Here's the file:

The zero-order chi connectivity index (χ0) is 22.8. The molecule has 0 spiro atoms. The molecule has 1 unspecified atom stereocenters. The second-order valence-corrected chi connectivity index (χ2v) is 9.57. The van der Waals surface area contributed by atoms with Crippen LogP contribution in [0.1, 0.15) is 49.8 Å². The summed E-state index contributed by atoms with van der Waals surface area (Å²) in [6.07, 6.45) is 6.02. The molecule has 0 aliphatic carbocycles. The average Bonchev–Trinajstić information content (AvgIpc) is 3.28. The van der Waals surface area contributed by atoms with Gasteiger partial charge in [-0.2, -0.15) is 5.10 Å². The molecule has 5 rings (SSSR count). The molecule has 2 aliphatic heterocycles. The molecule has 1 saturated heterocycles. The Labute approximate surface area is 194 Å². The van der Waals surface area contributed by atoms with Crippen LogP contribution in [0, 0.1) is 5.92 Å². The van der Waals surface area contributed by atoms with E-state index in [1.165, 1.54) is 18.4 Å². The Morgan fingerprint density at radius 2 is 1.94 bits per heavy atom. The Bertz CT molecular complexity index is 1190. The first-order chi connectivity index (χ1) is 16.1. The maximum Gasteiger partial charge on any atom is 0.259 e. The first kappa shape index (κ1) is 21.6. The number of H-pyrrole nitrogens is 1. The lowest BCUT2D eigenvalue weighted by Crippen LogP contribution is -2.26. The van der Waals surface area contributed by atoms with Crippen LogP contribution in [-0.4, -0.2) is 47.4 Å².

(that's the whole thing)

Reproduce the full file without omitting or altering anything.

The zero-order chi connectivity index (χ0) is 22.8. The molecule has 0 spiro atoms. The molecule has 1 unspecified atom stereocenters. The second-order valence-corrected chi connectivity index (χ2v) is 9.57. The van der Waals surface area contributed by atoms with Crippen LogP contribution in [0.1, 0.15) is 49.8 Å². The summed E-state index contributed by atoms with van der Waals surface area (Å²) in [6.07, 6.45) is 6.02. The molecule has 0 aliphatic carbocycles. The average Bonchev–Trinajstić information content (AvgIpc) is 3.28. The van der Waals surface area contributed by atoms with Gasteiger partial charge in [-0.2, -0.15) is 5.10 Å². The molecule has 5 rings (SSSR count). The molecule has 2 aliphatic heterocycles. The molecule has 1 saturated heterocycles. The Labute approximate surface area is 194 Å². The van der Waals surface area contributed by atoms with Crippen LogP contribution in [0, 0.1) is 5.92 Å². The van der Waals surface area contributed by atoms with E-state index in [1.165, 1.54) is 18.4 Å². The Morgan fingerprint density at radius 2 is 1.94 bits per heavy atom. The Bertz CT molecular complexity index is 1190. The first-order chi connectivity index (χ1) is 16.1. The maximum Gasteiger partial charge on any atom is 0.259 e. The first kappa shape index (κ1) is 21.6. The number of H-pyrrole nitrogens is 1. The lowest BCUT2D eigenvalue weighted by Crippen LogP contribution is -2.26. The van der Waals surface area contributed by atoms with Crippen LogP contribution in [-0.4, -0.2) is 47.4 Å².